A dearth of election-year sweeties
Remember the Budget? No? Well, a week is a long time, especially for such a pared-back spending programme.
It has sparked a wave of speculation that Finance Minister Bill English is saving up his dosh for a big splash next year. So will the election- year Budget in 2014 be stuffed full of sweeties, a veritable lolly scramble of promises to lure voters into giving National a third term?
Not on the numbers in last week's Budget. The new spending set aside for 2014 was just $1 billion, only $100 million more than this year's allowance - and were it not for the previous two "zero Budgets" that would have been considered hopelessly miserly.
Having made a virtue for so long of fiscal prudence - and with a daunting target of cutting net debt to 20 per cent of gross domestic product by 2020 - the Government is unlikely to throw open the doors to Treasury's vault and let the taxpayers cavort around Scrooge-like, in gold coins.
But that is not the whole picture.
The Budget itself notes that there is "a wide band of uncertainty around medium to long-term projections and the Government does not intend to be a slave to the 20 per cent debt target in every Budget".
A rough translation is that it will allow itself a few "overs" on the downward track - and what better time than in election year?
There is also some hope that the (for once) conservative growth forecasts by Treasury, combined with a more optimistic growth outlook by many forecasters, will see revenues bounce back more strongly than the current forecasts expect. That could lead to significantly more cash in the bucket either in the December update or next year's Budget.
Whatever the outcome, it is unlikely to have a major fight from Labour over spending. Labour finance spokesman David Parker has repeatedly stressed he, too, would have delivered a surplus in 2014/15 and his stress has been on macro and micro-economic changes, not pump- priming.
National is punting that Labour, for credibility's sake, will be forced to adopt a fiscal track in line with its own. So to some extent Prime Minister John Key and Mr English will be able to set the boundaries for the campaign fight.
Whether it is $1b or more, the Government's first spending priority should be some extra cash for public services and some specific measures to back up the poverty fighting rhetoric in this year's Budget and its response to the child poverty report, due out in a few days. Paid parental leave may even get a boost to head off Labour and the Greens.
That suggests the planned ACC levy cuts will be the only significant "tax cuts" in National's immediate sights.
Last week's Budget, though, left open the possibility of some slow-burning promises using the proceeds of the asset sales. They are in the books at about $1b a year from now on but that is a notional assumption rather than a set programme.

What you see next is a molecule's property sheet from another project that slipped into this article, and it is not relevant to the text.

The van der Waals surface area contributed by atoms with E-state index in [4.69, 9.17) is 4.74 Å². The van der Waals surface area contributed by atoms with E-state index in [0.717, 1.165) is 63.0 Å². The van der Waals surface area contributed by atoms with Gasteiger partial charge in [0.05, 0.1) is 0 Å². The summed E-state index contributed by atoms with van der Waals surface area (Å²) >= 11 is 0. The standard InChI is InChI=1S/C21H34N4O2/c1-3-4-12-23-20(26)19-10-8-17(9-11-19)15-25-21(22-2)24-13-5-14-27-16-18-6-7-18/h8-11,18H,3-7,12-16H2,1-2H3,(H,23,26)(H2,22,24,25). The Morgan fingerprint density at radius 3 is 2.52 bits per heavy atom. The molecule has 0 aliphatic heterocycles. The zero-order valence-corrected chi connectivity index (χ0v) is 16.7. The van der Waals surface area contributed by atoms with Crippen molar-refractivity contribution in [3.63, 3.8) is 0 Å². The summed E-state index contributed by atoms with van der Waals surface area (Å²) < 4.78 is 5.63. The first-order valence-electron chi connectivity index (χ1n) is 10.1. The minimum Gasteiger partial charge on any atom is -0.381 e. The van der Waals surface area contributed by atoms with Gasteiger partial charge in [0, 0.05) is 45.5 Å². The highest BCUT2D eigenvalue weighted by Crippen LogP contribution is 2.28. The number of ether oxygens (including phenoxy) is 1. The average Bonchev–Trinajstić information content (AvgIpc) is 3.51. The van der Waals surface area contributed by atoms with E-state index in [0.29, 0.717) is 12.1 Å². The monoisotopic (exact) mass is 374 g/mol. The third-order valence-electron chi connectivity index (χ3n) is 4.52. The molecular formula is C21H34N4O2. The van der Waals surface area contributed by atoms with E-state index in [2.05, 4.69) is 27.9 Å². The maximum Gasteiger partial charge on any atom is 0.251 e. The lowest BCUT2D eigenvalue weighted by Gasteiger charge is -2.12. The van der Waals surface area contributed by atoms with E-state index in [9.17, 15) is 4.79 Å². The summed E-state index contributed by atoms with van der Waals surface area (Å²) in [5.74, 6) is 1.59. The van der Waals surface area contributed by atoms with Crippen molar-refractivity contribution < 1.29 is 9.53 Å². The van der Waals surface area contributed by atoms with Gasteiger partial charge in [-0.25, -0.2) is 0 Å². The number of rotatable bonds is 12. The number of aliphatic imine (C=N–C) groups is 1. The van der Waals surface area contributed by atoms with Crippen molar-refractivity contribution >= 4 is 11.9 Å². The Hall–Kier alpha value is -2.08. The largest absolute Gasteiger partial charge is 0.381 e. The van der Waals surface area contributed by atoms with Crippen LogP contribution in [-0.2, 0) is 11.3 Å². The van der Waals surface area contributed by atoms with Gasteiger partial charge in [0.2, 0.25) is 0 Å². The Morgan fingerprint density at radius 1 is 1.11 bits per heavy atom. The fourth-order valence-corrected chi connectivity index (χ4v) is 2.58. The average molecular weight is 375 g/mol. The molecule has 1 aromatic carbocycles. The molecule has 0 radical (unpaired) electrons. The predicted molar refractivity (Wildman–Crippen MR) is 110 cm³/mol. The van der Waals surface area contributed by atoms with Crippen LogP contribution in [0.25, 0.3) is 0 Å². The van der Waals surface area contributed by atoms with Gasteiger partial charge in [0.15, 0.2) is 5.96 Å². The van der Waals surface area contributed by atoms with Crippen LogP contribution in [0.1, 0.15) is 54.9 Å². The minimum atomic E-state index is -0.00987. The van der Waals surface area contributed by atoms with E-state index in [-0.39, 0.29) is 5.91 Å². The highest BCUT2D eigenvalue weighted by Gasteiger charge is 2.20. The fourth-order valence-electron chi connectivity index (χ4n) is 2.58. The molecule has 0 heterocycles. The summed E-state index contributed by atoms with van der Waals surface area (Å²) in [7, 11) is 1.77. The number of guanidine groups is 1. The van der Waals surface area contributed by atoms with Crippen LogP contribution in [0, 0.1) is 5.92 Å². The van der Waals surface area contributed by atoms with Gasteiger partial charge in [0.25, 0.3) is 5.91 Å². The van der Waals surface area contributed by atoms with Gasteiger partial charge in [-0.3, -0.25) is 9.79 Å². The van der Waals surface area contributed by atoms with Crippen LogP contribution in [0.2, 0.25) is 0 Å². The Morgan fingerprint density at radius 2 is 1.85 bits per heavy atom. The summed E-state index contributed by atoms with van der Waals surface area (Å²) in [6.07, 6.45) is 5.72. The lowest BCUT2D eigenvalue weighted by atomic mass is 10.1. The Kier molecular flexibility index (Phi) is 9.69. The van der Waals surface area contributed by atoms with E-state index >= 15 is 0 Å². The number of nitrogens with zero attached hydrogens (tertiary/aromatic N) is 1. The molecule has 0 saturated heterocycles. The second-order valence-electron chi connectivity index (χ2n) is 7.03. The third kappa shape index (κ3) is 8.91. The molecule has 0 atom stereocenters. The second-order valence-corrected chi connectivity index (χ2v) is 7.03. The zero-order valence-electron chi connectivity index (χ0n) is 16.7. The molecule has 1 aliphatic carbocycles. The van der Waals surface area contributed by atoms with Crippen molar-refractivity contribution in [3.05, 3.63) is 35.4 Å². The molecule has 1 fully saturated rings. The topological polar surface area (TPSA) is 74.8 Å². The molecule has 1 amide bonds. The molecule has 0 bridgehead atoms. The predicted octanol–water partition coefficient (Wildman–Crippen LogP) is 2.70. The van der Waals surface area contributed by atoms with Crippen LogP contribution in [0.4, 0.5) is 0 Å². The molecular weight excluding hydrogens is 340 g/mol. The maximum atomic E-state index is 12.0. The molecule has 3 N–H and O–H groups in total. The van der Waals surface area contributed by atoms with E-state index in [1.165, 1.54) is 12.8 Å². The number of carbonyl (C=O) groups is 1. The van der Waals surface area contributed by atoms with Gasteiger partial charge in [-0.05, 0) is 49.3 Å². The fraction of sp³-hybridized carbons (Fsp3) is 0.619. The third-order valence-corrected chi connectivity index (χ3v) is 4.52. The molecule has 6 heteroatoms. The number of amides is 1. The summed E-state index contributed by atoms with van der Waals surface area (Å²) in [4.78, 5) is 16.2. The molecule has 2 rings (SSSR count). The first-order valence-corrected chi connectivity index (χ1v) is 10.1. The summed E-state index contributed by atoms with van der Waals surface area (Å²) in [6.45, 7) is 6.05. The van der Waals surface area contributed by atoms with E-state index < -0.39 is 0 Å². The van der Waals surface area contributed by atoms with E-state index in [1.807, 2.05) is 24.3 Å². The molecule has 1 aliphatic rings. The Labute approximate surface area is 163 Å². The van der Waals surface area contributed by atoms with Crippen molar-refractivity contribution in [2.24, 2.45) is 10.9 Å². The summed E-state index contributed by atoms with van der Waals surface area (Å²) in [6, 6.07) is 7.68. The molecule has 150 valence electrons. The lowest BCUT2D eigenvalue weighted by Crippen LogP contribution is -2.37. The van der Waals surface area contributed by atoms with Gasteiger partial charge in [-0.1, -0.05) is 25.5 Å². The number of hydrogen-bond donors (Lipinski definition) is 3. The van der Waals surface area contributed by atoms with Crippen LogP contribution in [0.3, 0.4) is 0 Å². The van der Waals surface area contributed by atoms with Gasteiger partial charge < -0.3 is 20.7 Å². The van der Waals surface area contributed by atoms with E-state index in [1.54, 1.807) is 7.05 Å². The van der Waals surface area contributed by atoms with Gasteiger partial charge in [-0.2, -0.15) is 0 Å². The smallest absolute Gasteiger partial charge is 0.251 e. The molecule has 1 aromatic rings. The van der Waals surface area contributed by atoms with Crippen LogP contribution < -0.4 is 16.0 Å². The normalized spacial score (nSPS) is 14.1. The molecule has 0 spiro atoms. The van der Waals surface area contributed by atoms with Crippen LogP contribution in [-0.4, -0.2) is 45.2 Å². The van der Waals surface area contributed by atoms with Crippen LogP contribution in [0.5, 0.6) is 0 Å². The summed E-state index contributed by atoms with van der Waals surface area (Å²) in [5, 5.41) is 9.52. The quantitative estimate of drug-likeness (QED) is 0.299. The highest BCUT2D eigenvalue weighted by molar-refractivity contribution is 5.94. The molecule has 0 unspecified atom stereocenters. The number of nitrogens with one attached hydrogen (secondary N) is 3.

There remain some doubts around that, in any case.
The Mighty River Power float was hardly a roaring success, despite the Government's cheery take on it.
The number of retail shareholders, at 113,000, was well down on initial hopes and the share price is barely keeping its nostrils above the $2.50 float price.
Ministers are looking on the bright side - they can hardly now be blamed for selling the shares at a knockdown price to their "mates" - but they would surely have been happier with a decent enduring premium on the listing price to encourage future investors, especially in Meridian.
A key political test will come in October when MRP reveals as part of its profit announcement just how many Kiwi shareholders are left and how many have bailed.
Fast forward to the election and it is unlikely National will campaign on a further round of asset sales.
Insiders say the party is split between the "phew, we got away with it, let's do it again" camp and the "phew, we got away with it when we were popular and assured of re-election so let's not push our luck" crew.
The political mathematics are too fraught for National to take another big risk on this unpopular policy, and in any case there is very little worthwhile left in the cupboard.
Rats and mice assets such as Learning Media and Kordia could be given the flick, but who would buy them? And would the loss of political capital be worth the candle?
Once Air New Zealand and the generators have gone, the remaining significant, vaguely saleable, assets are the Landcorp farms and Transpower.
The former is a possibility, the latter not so much. Selling equity in a monopoly is probably a no-no, although there is always the option of a quasi- equity bond or some other derivative to free up cash without relinquishing voting rights.
For now, the Government seems more focused on extracting value and efficiency from its state housing portfolio than casting around for new ways to lose an election.
The Dominion Post